Paul Ryan
Credit: Tony Alter/Flickr

It’s painful to read the two posts I wrote last October explaining why I believed that Paul Ryan’s career as Speaker of the House was coming to an end. The analysis was solid, but it was premised on Hillary Clinton winning the presidency. When she lost, it gave Ryan a lifeline. It could turn out, in the end, that Ryan lasts longer than Mitch McConnell.

In truth, though, I still think of Ryan as the more endangered of the two, and the reason is primarily because McConnell does a better job of controlling his caucus. The reason I thought Ryan was done last October was that he was facing the same situation that had confounded John Boehner, which was primarily an inability to raise the debt ceiling or pass appropriations bills without relying on Democratic votes. It doesn’t look like Ryan is going to be able to do accomplish these things this year, either, even though he has a Republican in the White House instead of Barack Obama.

So, in this sense, what I wrote last year hasn’t changed:

If the Republicans do hang on to a narrower majority in the House and Paul Ryan seeks and gains the Speaker’s gavel again in the next Congress, he’ll immediately discover that he simply cannot pass spending bills without resorting to mostly Democratic votes, which will lead rather quickly to the same situation that Boehner found himself in where he was constantly under threat of being deposed. Ryan surely knows all this.

And the situation this year looks much like how I described the situation last year:

John Boehner fell as speaker because he could not get a majority of his own caucus to pass his spending bills and he could not get a majority of his caucus to pay our country’s debts on time. When Boehner agreed to step down, the Republicans came together to pass last year’s appropriations and to raise the debt limit as the price of being rid of him. That solved the problem for last year, but it didn’t solve the underlying problem. That’s why Kevin McCarthy wasn’t an acceptable replacement for Boehner. It’s also why no other Republican could step forward and win the support from enough Republicans to win the Speakership. The job was forced on Paul Ryan over his steady objections for the simple reason that no one else had the stature to win enough votes.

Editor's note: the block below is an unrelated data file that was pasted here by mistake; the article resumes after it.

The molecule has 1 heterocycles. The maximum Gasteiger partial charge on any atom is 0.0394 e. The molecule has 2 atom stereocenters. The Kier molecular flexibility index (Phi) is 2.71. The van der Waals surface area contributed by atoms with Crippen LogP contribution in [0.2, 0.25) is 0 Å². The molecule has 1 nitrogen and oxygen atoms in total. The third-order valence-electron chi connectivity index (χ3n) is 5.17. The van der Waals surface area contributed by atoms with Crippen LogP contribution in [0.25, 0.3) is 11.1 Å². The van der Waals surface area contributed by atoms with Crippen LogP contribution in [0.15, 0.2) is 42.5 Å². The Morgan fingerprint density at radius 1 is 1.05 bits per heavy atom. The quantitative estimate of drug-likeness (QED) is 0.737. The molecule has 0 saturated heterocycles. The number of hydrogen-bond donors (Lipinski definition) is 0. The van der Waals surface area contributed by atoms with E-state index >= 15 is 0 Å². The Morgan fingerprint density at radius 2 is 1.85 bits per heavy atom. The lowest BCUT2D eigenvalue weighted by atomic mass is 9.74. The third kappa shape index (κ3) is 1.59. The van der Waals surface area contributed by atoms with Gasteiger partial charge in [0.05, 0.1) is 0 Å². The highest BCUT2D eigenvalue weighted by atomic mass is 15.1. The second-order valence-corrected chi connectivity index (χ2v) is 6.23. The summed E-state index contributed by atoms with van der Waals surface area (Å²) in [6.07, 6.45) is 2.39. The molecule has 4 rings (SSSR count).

Since this is an election year, the Congressional Republicans have been willing to let this fight over debt and spending simmer on a back burner. After all, if their nominee becomes president, then they won’t be in this position of responsibility for funding the government of a Democratic president. But that doesn’t mean Speaker Ryan has had an easy time of it. He and Senate Majority Leader Mitch McConnell haven’t been able to pass one stand-alone appropriations bill all year. In fact, Ryan didn’t even pass a budget, which is something Boehner always managed to do.

Isn’t it amazing that Clinton lost and yet we’re still in such a similar situation? Neither the House nor the Senate has passed a budget and while the House just passed four appropriations bills, they will certainly fail in the Senate. And they still have no plan for raising the debt ceiling with only Republican votes.

Talks between the White House and the Senate’s top Republican and Democrat broke up Tuesday with no progress on raising the country’s debt ceiling, an impasse that threatens a financial crisis if left unresolved.

The Senate and House have 12 joint working days before Sept. 29, when the Treasury Department says it would no longer be able to pay all of the government’s bills unless Congress acts. A default would likely set off a major disruption to the world financial system, with a stock market crash and surging interest rates that could send the economy into a recession.

Treasury Secretary Steven Mnuchin has urged Congress for months to raise the debt limit, but the White House has lacked a unified message and run into resistance on Capitol Hill, where Democrats and Republicans are at odds on key tax and spending issues.

So little has changed, and one has to wonder if the same logic that led the House conservatives to oust Boehner will catch up with Ryan shortly if he can’t pull several rabbits out of his hat.

So far, McConnell’s failures have been both more visible and more epic, but he can get his members to vote to raise the debt ceiling. If he needs to go to the Democrats for a few votes, his caucus is more sophisticated and understanding than is Ryan’s. He also has a better relationship with the White House since his wife serves in the Cabinet. Steve Bannon once vowed to destroy Paul Ryan, and that was before Ryan abandoned Trump in the wake of the Access Hollywood tape. Plus, Ryan’s best friend in the administration was Reince Priebus, who just got shit-canned for selling Ryan’s failed plan to use reconciliation to pass health care reform.

Ryan’s best job security is the thing that got him the gavel in the first place, which is that the Republicans couldn’t agree to any alternative Speaker. But he’s going to start groveling before Pelosi soon in a very unseemly manner, and I don’t know how well that will be tolerated.

Martin Longman

Martin Longman is the web editor for the Washington Monthly. See all his writing at